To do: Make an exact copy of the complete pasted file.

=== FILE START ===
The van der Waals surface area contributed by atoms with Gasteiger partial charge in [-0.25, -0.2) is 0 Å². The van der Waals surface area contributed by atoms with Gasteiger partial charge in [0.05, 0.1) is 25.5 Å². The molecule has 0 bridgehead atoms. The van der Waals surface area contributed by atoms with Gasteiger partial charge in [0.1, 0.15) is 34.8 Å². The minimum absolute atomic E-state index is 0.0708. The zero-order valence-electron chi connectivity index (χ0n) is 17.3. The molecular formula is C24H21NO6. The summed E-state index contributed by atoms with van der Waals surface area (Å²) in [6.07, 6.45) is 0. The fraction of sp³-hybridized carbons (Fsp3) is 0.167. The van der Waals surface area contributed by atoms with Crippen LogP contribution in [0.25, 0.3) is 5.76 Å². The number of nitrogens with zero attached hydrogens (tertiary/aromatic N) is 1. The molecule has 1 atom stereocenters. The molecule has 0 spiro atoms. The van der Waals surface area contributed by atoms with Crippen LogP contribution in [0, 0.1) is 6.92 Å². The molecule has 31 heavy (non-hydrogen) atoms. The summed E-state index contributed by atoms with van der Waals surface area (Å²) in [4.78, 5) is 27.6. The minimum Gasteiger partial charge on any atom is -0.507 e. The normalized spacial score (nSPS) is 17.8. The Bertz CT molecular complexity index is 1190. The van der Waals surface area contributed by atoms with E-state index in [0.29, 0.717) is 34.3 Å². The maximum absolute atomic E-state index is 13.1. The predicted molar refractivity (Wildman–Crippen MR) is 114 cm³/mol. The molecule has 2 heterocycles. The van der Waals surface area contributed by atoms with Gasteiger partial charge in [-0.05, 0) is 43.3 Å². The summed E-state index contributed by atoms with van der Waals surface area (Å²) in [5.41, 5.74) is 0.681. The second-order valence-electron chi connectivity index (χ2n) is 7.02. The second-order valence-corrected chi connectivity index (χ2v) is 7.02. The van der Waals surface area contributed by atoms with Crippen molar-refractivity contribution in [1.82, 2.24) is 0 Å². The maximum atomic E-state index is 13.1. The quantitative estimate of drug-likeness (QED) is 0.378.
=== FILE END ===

The van der Waals surface area contributed by atoms with Gasteiger partial charge in [-0.25, -0.2) is 0 Å². The van der Waals surface area contributed by atoms with Gasteiger partial charge in [0.05, 0.1) is 25.5 Å². The molecule has 0 bridgehead atoms. The van der Waals surface area contributed by atoms with Gasteiger partial charge in [0.1, 0.15) is 34.8 Å². The minimum absolute atomic E-state index is 0.0708. The zero-order valence-electron chi connectivity index (χ0n) is 17.3. The molecular formula is C24H21NO6. The summed E-state index contributed by atoms with van der Waals surface area (Å²) in [6.07, 6.45) is 0. The fraction of sp³-hybridized carbons (Fsp3) is 0.167. The van der Waals surface area contributed by atoms with Crippen LogP contribution in [0.25, 0.3) is 5.76 Å². The number of nitrogens with zero attached hydrogens (tertiary/aromatic N) is 1. The molecule has 1 atom stereocenters. The molecule has 0 spiro atoms. The van der Waals surface area contributed by atoms with Crippen LogP contribution in [0, 0.1) is 6.92 Å². The molecule has 31 heavy (non-hydrogen) atoms. The summed E-state index contributed by atoms with van der Waals surface area (Å²) in [4.78, 5) is 27.6. The minimum Gasteiger partial charge on any atom is -0.507 e. The normalized spacial score (nSPS) is 17.8. The Bertz CT molecular complexity index is 1190. The van der Waals surface area contributed by atoms with E-state index in [0.29, 0.717) is 34.3 Å². The maximum absolute atomic E-state index is 13.1. The predicted molar refractivity (Wildman–Crippen MR) is 114 cm³/mol. The molecule has 2 heterocycles. The van der Waals surface area contributed by atoms with Gasteiger partial charge in [-0.05, 0) is 43.3 Å². The summed E-state index contributed by atoms with van der Waals surface area (Å²) in [5.41, 5.74) is 0.681. The second-order valence-electron chi connectivity index (χ2n) is 7.02. The second-order valence-corrected chi connectivity index (χ2v) is 7.02. The van der Waals surface area contributed by atoms with Crippen molar-refractivity contribution in [1.82, 2.24) is 0 Å². The maximum atomic E-state index is 13.1. The quantitative estimate of drug-likeness (QED) is 0.378.